How to handle sheep properly and safely

Handling sheep is not that difficult, especially when you understand that sheep are herd animals and have a keen awareness that they are often prey. They are rarely aggressive but can be easily startled and may panic.

The herd instinct

Sheep do best when kept together with other sheep, as such it is easier to move a herd of sheep than it is to move one sheep on its own. If you need to work with one specific animal, and unless it is sick and contagious, it is best to have at least one other sheep with it, at least within its sight as this will lower the animals stress rate.

Prey animals

Unless tamed through being raised as orphans or other means, sheep generally respond in fear when pushed. Quite simply, they move away from people at a speed according to the threat they feel. You can use your body language to push them where you want them (assuming you do not have a dog to help herd the sheep).

Friendly sheep

This can be the bottle babies, or just sheep whose handlers are very involved with them. These sheep can often be controlled and led by halter, or even bribes of food, to go where the handler wants them to go. Obviously having friendly sheep means less stress on the handler, and the sheep.

Handling rams

A ram is an intact male sheep. Some rams can get aggressive, particularly at breeding time (the fall) or when they feel threatened. A ram will typically use its head to “butt”, or may respond by trying to flee. It is important that the handler be aware of the rams tendency to be more aggressive (although typically not as much as billy goats).

Handling ewes and wethers

Ewes, unless heavily pregnant, and wethers (gelded males) can be handled normally, for which you will see below.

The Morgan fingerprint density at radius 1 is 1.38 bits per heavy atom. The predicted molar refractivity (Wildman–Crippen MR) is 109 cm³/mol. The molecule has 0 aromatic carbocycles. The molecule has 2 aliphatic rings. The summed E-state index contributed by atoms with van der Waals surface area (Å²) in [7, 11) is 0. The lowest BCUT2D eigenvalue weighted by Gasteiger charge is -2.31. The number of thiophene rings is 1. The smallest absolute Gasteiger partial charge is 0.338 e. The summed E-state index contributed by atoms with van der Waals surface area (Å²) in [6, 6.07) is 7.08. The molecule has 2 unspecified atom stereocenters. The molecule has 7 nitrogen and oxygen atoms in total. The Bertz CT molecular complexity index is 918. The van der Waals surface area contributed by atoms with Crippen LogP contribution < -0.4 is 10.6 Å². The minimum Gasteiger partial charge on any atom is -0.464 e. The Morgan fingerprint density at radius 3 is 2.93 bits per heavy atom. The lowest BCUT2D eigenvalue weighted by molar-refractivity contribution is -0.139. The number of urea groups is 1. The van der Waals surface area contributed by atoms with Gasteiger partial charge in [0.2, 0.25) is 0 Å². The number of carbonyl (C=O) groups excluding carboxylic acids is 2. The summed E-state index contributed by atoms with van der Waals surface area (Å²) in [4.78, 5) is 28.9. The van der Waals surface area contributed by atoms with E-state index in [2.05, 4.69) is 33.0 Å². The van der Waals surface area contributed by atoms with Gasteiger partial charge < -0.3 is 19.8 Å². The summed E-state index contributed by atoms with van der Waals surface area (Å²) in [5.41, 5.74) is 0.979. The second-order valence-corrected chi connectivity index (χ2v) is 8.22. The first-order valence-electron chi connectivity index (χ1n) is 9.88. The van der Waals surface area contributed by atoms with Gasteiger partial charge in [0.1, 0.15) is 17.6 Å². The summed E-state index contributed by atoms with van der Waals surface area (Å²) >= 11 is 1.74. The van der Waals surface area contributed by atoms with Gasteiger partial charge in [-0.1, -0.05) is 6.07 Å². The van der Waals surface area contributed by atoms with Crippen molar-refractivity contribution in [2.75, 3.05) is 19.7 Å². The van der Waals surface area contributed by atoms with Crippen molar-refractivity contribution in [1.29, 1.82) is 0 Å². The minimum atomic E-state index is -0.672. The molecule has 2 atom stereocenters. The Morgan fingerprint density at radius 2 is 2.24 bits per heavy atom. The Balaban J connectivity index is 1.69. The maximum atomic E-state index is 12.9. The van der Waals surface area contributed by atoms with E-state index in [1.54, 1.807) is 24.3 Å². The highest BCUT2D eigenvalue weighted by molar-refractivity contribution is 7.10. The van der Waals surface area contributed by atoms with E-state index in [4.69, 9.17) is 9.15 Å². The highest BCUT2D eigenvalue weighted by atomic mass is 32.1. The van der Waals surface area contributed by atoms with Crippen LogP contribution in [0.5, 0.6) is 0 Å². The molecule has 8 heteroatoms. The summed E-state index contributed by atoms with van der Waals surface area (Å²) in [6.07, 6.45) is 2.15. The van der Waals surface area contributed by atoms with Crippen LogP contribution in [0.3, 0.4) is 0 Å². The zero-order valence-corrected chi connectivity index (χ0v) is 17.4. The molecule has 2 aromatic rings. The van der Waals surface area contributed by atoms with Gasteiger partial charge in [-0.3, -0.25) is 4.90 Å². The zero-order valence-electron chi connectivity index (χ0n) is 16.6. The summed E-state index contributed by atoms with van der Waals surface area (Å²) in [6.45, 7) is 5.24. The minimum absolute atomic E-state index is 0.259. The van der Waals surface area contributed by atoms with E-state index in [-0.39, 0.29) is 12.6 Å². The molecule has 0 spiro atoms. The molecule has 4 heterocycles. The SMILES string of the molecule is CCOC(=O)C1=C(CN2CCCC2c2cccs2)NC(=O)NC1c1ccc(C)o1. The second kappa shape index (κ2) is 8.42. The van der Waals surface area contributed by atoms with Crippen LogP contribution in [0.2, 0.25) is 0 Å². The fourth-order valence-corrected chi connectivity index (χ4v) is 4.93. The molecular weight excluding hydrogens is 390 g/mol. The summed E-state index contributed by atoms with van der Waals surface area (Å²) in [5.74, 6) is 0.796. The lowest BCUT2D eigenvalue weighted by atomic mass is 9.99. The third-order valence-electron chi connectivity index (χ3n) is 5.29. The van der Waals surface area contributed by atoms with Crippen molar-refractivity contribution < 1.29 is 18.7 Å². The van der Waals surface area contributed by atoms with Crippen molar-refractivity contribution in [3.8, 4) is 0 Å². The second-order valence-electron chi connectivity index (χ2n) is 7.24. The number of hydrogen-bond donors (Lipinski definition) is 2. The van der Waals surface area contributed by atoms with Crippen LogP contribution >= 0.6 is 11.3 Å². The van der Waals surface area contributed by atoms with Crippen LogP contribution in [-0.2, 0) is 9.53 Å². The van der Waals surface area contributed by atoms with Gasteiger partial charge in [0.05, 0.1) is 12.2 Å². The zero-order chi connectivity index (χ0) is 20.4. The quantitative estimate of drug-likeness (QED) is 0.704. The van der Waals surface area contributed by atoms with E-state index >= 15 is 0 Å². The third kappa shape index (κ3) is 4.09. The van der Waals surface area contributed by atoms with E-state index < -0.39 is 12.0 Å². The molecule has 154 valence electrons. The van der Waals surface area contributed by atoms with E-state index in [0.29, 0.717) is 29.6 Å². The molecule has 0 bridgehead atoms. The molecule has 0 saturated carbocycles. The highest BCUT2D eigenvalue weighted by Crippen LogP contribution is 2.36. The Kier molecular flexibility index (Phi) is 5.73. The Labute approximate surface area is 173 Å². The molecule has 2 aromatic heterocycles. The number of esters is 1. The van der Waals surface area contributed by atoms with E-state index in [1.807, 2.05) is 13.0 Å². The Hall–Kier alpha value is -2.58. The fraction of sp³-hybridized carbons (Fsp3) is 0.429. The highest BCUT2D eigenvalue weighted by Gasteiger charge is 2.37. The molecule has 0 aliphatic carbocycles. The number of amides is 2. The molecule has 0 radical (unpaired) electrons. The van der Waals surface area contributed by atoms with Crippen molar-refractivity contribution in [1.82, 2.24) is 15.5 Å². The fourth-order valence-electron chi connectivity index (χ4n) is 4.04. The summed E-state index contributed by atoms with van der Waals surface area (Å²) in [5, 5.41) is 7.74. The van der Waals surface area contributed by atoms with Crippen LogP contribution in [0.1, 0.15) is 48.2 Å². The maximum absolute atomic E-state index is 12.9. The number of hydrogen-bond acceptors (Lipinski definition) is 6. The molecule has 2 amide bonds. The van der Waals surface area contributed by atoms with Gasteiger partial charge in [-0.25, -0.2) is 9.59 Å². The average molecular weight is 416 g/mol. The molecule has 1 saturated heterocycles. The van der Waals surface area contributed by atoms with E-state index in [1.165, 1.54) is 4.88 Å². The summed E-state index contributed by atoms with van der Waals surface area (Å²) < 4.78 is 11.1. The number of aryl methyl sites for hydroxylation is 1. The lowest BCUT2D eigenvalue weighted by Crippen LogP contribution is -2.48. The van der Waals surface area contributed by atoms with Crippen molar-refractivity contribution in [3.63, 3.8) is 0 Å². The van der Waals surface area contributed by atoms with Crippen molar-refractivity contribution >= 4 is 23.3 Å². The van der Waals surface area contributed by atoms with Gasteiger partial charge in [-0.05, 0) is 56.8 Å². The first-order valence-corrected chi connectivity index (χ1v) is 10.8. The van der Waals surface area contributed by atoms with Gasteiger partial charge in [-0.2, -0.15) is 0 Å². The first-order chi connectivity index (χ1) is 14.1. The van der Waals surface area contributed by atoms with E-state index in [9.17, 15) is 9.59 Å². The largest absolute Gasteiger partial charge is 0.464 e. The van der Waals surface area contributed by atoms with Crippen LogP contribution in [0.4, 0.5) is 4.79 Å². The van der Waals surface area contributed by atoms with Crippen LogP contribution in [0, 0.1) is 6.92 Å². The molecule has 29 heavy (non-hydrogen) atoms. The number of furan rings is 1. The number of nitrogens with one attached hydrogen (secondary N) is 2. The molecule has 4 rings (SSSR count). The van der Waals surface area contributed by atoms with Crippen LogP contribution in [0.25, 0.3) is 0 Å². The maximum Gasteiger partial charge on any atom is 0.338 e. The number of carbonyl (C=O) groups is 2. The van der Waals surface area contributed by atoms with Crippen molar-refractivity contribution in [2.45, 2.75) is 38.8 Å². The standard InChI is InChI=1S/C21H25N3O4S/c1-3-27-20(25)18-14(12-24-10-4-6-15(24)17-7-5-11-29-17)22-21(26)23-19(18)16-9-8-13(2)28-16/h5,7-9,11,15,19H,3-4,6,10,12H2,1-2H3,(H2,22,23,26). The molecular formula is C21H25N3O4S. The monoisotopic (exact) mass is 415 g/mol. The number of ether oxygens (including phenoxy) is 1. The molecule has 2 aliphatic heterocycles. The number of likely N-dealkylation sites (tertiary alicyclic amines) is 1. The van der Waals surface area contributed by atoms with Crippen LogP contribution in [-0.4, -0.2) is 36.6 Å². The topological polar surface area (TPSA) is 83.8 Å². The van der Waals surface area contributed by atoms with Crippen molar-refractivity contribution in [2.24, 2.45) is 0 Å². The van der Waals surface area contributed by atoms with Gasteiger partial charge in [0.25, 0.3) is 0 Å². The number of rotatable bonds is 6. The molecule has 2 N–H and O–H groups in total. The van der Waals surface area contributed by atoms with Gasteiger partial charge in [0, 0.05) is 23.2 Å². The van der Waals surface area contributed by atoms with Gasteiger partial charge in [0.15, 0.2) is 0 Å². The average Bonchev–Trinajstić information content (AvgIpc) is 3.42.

Pregnant ewes

One should use care when handling heavily pregnant ewes. They should not be rushed, tossed around, or bumped, recklessly.


The young sheep are easy to handle, simply because they are small and do not weigh much, but, unless orphaned, they will be most concerned with returning to their mothers. Lambs can be picked up and carried much like a dog, depending on the size of the lamb. They should not be carried on their back as this is stressful to them.

Horned animals

While most people think only of some rams as having horns, some ewes will also have horns. If the horns are good they can be used somewhat as “handles”. Never use weak horns this way as they can be broken. A rope can be used around both horns to hold onto a sheep if need be. With exotic breeds, such as the Jacob, you must be careful not to get yourself in a positioned where you can get hit by one of their extremely long horns.

Catching and handling

Sheep should never be caught by grabbing a front leg. Injuries are known to occur this way. Sheep can be grabbed by a hind leg but with care. At this time the sheep should be secured, held properly, as holding its leg for a prolonged time will cause stress, and potential for injury. Typically people reach over the sheep, grabbing its inner flank area, and rolling it into a sitting position as when being sheared. Otherwise a rope can be put around its neck, but only if one is careful not to choke the sheep in this way.


If you own sheep, and are involved with them regularly, they will be less frightened of you. Once they know you are catching them they will start to be more fearful, never get frustrated, this is their natural behavior.